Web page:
Earlier this year my brother-in-law shattered this thinking in his Sunday school class. I wasn’t there, but was told that when this notion of head of the house came along in the letter of Paul, he said that Paul is simply using a relationship that his audience would have been familiar with (submissive wife, husband as leader) and using it as a METAPHOR for the relationship between Christ and the church, i.e. not the other way around. It follows that this wasn’t meant to be “prescriptive” for how we do things today. When others tried to refute this, he then went to the following chapter and noted that there Paul uses the relationship between master and slave as a metaphor… So whatcha gonna do with that? If we agree slavery is wrong and not for our day, doesn’t this logic apply to the former metaphor?

    I believe this was met with the sound of crickets. Or perhaps the trumpeting of angels. Not sure.

  10. Hillary says:

    I had something similar happen when I got married and moved into the family ward but hadn’t changed my last name to my husband’s. When I filled out a reimbursement form for an activity I did, I put my maiden name on the form (since it was what I was still using), but the clerk ignored it and made out the check using my husband’s last name. And then he refused to change it. I felt so dismissed. This post hit home for me, because there are so many subtle gender imbalances in the church that are non-doctrinal and can easily be changed to make everyone feel equal and valued.

    • Dani Addante says:

      That’s inconsiderate of the clerk to use your husband’s last name when you had written your own last name.

      I felt bad at a tithing settlement once when I saw that most of the tithing I had paid from my earnings had been put under my husband’s name. Only a small part was put under my name, and I’m the breadwinner in my family. My husband is a full-time student at this time. I felt it was unfair that the tithing that I paid was put under his name. Of course, nowadays, people can pay tithing online, and you can choose which name to put it under. So that makes it better.

  11. Rob Osborn says:

    Why is it that in classic dance, the men lead yet the focus of the dance is on the woman? What does this, in analogy and logic, say about the priesthood with it leading to support that which is greater? Can we not thus see that priesthood leadership, just like dance, is meant to go before to uphold the works of God which works are noth female and male? So, my question- should we make traditional roles of dance and courship change to where women lead, women get the mans door, gets her seat, etc? That would be akward and seen as male chauvinistic wouldnt it? But yet, true men love to lead and serve their sweetheart just as they lead in dance.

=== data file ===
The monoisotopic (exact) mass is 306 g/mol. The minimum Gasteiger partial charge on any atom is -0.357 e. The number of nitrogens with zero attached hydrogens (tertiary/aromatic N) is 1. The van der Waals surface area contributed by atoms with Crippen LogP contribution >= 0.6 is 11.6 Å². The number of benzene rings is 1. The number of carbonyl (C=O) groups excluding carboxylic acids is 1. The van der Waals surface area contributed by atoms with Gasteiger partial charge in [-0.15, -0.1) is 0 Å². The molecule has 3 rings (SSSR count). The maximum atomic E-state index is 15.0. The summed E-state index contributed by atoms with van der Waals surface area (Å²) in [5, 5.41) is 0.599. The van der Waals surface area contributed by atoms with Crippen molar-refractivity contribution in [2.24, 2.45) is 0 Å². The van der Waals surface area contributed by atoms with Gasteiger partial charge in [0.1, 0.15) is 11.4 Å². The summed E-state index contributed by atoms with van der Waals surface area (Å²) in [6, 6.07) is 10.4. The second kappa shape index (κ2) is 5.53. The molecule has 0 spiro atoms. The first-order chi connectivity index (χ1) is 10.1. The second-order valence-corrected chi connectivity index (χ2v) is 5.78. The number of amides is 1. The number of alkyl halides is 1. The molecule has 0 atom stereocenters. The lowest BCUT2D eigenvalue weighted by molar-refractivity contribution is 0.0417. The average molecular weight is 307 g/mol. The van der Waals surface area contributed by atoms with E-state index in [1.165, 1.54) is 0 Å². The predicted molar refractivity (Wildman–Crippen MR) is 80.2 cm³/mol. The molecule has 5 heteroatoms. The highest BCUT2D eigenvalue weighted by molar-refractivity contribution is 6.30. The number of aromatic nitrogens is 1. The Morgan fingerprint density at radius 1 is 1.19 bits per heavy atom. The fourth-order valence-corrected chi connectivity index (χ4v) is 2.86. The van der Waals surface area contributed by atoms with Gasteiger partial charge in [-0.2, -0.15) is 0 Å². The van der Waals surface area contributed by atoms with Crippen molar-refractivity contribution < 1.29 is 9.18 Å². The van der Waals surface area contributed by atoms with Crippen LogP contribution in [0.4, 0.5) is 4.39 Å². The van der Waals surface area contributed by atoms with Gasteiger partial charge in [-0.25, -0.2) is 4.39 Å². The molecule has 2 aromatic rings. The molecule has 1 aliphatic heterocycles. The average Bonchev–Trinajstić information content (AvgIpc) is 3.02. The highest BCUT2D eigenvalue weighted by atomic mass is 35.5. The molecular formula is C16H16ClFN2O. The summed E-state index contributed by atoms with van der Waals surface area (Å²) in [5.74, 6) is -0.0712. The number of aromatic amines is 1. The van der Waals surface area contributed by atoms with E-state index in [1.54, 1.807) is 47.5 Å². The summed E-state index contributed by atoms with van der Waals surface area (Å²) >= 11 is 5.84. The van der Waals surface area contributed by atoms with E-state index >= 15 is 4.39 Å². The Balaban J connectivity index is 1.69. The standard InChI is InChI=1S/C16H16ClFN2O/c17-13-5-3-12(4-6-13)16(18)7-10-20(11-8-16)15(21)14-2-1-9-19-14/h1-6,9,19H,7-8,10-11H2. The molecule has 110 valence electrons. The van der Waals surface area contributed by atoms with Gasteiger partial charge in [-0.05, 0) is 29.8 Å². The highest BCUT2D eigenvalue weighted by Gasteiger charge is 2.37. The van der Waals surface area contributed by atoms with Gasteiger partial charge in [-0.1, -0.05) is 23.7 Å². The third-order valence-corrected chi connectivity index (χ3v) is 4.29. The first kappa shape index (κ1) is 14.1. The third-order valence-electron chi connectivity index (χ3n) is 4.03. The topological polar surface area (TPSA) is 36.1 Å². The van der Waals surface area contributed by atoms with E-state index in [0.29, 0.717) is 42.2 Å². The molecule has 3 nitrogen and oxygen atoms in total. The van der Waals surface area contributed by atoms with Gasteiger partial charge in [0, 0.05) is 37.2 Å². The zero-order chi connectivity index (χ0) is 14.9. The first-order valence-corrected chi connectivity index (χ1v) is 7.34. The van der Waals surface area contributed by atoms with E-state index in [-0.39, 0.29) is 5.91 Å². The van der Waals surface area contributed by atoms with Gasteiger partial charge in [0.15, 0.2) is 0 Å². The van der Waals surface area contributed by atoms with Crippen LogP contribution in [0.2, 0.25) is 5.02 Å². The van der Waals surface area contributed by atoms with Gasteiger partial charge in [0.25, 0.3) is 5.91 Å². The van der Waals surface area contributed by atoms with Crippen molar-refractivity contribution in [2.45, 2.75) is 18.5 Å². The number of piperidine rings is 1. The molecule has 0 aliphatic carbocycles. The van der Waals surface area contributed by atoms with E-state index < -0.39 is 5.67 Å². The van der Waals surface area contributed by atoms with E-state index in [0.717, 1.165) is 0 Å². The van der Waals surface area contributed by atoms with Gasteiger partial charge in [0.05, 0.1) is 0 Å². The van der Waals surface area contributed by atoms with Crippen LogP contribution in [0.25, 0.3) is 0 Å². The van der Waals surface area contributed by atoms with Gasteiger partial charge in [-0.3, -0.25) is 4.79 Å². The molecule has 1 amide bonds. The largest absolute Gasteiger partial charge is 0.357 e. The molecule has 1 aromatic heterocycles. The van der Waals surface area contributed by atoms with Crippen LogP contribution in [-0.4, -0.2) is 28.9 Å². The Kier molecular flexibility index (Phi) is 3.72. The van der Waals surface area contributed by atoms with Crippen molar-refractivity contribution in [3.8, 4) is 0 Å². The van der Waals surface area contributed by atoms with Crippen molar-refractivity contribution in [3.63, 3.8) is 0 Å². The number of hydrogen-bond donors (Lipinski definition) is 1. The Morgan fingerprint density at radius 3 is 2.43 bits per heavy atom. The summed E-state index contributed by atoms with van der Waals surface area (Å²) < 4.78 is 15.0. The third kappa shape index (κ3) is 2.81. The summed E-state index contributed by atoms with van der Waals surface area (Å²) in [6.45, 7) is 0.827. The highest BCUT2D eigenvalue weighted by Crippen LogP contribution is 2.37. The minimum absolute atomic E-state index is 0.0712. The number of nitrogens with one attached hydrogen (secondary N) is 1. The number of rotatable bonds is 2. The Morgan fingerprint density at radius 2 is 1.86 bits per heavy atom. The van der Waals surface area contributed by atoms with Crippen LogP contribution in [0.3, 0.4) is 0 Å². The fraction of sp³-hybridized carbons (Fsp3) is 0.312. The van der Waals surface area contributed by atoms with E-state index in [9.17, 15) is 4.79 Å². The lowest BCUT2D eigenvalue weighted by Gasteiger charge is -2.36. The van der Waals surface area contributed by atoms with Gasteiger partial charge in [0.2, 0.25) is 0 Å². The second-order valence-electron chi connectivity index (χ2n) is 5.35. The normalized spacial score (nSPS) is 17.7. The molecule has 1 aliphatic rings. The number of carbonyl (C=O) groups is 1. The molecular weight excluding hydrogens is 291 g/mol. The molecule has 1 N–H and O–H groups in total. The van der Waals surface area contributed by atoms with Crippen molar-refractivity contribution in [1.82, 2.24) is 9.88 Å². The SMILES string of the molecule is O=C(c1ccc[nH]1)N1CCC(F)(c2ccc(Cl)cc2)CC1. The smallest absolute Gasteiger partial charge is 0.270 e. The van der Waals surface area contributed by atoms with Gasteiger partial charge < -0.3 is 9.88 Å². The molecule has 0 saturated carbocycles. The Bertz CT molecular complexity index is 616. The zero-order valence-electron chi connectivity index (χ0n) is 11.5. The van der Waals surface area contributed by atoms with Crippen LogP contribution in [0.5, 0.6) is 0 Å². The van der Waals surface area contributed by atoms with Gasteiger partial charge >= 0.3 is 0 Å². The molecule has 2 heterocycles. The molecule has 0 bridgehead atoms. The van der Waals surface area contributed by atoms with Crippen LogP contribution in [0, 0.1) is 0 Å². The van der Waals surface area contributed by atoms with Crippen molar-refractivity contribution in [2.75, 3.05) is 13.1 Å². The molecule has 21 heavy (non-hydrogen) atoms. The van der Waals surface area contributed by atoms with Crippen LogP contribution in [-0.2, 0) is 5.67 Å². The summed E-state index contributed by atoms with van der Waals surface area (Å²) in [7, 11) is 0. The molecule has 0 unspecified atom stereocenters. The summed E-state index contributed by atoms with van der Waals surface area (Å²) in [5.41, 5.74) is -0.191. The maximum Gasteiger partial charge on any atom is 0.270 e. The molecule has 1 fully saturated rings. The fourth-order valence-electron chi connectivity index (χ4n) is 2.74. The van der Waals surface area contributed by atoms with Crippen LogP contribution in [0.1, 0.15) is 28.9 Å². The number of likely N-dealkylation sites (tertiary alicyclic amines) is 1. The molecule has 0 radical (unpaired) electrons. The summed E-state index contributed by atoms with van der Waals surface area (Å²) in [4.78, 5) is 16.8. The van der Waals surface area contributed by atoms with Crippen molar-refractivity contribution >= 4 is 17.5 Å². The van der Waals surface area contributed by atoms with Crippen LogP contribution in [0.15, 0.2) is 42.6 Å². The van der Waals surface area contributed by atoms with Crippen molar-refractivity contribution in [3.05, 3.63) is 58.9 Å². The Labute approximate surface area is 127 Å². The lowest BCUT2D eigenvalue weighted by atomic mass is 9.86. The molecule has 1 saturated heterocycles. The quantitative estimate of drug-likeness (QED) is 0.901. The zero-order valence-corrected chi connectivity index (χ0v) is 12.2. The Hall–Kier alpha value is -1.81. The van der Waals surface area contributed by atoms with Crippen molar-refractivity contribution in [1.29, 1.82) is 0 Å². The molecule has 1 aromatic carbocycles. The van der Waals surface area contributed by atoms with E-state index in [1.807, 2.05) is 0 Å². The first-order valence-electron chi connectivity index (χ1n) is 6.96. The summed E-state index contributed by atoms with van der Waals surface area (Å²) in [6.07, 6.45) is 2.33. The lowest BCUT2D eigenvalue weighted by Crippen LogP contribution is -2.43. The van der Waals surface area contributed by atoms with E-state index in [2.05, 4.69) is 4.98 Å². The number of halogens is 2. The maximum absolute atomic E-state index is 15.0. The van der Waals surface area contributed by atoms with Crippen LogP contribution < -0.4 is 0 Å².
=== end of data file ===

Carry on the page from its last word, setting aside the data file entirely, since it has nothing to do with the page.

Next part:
• nrc42 says:

      There’s nothing awkward about a woman holding the door for a man or giving up her seat if he needs it. In relationships, it’s a matter of reciprocating. With strangers, it’s a matter of courtesy (regardless of gender).

    • Lily says:

      Really? Men should lead in the Church because they are always “led” in classic dancing? You are continually using cultural beliefs and traditions to justify men’s leadership over women in the kingdom of God. Just because its always been that way on this earth doesn’t mean its from God or that it will continue to be that way in the next life.

  12. Lily says:

    “Why did I bring up the pioneers and why captains were male? Its not that they are more godly or Christlike. Its because they were better physically to lead at the front a company of men women and children into the unknown to protect and provide for them and place their lives at stake for the betterment of the companies survival. I dont care how you cut it but the captains were men because they were best suited to protect and provide for the temporal welfare of their needs.”

    Right – these were temporal and worldly decisions. Not spiritual or eternal ones. Pray tell, what will I need protecting from in the Celestial kingdom?

  13. Jeff G says:

    My argument is not that men should be the sole head of the house, but that there should be one and only one head of the house.

    As soon as there are two people, who – quite often – receive different revelation as to what the family should do, there is no longer any mechanism to decide whose revelation to follow…. except, of course, human reason.

    The LDS doctrine that revelation is limited to one’s stewardship and that no two people have equal authority over one and the same stewardship is the only way that that stewardship can be led by revelation rather than human reason. Christ said that there is never any need to contention of disputation and that we should not trust to human reason. The doctrine of stewardship with one and only one head (this is the main point of D&C 28) is the only way that we can ever follow that commandment.

    Now as for why this is supposed to always be the husband and never the wife, on that I will not venture an opinion.

    • nrc42 says:

      If in a relationship there is no distinction between discussion of disagreement and contention in a marriage, that relationship has major issues.

      There are times when a consensus cannot be reached. In those cases, though, it is ludicrous for one person’s opinion to consistently be the default.

      The relationship you are describing is deeply unhealthy.

      • Jeff G says:

        Well, you’ve certainly insulted my position by calling it various names. I don’t think you’ve actually engaged or refuted it, though.

  14. ReT says:

    Jeff – It’s an interesting way to look at the situation, but also makes it seem like God must only speak correctly to men. Women’s revelation is less correct. Not sure I can agree with that.